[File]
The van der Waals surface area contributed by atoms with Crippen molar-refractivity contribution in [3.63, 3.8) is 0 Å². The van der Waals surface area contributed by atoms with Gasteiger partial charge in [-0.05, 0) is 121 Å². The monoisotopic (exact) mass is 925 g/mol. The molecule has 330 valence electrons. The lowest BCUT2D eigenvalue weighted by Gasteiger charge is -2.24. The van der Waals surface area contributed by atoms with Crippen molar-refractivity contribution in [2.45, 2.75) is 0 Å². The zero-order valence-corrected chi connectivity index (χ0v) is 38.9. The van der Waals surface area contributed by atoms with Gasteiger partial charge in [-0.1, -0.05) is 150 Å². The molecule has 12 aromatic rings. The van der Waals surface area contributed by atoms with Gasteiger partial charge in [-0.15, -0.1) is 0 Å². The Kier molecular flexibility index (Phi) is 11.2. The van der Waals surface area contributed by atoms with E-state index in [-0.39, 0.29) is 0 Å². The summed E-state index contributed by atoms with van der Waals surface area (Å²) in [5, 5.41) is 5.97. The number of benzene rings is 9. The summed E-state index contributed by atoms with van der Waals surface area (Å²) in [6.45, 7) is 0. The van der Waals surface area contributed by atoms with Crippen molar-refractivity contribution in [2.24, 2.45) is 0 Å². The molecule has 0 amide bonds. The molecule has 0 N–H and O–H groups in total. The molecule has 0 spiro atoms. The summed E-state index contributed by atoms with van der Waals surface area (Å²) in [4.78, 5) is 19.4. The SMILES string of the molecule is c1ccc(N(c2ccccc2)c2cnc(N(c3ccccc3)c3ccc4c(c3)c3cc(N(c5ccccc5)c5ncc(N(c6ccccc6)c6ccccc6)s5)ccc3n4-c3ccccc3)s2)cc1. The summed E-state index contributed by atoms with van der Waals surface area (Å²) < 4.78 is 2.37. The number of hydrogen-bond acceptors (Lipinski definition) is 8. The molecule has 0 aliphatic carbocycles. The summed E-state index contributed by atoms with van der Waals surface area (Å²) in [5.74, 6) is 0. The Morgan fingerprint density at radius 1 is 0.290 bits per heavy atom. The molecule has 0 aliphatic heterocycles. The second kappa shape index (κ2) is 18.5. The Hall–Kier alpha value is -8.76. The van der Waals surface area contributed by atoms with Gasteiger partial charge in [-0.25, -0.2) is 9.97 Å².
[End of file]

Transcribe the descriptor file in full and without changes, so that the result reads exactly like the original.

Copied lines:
The van der Waals surface area contributed by atoms with Crippen molar-refractivity contribution in [3.63, 3.8) is 0 Å². The van der Waals surface area contributed by atoms with Gasteiger partial charge in [-0.05, 0) is 121 Å². The monoisotopic (exact) mass is 925 g/mol. The molecule has 330 valence electrons. The lowest BCUT2D eigenvalue weighted by Gasteiger charge is -2.24. The van der Waals surface area contributed by atoms with Crippen molar-refractivity contribution in [2.45, 2.75) is 0 Å². The zero-order valence-corrected chi connectivity index (χ0v) is 38.9. The van der Waals surface area contributed by atoms with Gasteiger partial charge in [-0.1, -0.05) is 150 Å². The molecule has 12 aromatic rings. The van der Waals surface area contributed by atoms with Gasteiger partial charge in [-0.15, -0.1) is 0 Å². The Kier molecular flexibility index (Phi) is 11.2. The van der Waals surface area contributed by atoms with E-state index in [-0.39, 0.29) is 0 Å². The summed E-state index contributed by atoms with van der Waals surface area (Å²) in [5, 5.41) is 5.97. The number of benzene rings is 9. The summed E-state index contributed by atoms with van der Waals surface area (Å²) in [6.45, 7) is 0. The van der Waals surface area contributed by atoms with Crippen molar-refractivity contribution in [2.24, 2.45) is 0 Å². The molecule has 0 amide bonds. The molecule has 0 N–H and O–H groups in total. The molecule has 0 spiro atoms. The summed E-state index contributed by atoms with van der Waals surface area (Å²) in [4.78, 5) is 19.4. The SMILES string of the molecule is c1ccc(N(c2ccccc2)c2cnc(N(c3ccccc3)c3ccc4c(c3)c3cc(N(c5ccccc5)c5ncc(N(c6ccccc6)c6ccccc6)s5)ccc3n4-c3ccccc3)s2)cc1. The summed E-state index contributed by atoms with van der Waals surface area (Å²) < 4.78 is 2.37. The number of hydrogen-bond acceptors (Lipinski definition) is 8. The molecule has 0 aliphatic carbocycles. The summed E-state index contributed by atoms with van der Waals surface area (Å²) in [5.74, 6) is 0. The Morgan fingerprint density at radius 1 is 0.290 bits per heavy atom. The molecule has 0 aliphatic heterocycles. The second kappa shape index (κ2) is 18.5. The Hall–Kier alpha value is -8.76. The van der Waals surface area contributed by atoms with Gasteiger partial charge in [-0.25, -0.2) is 9.97 Å².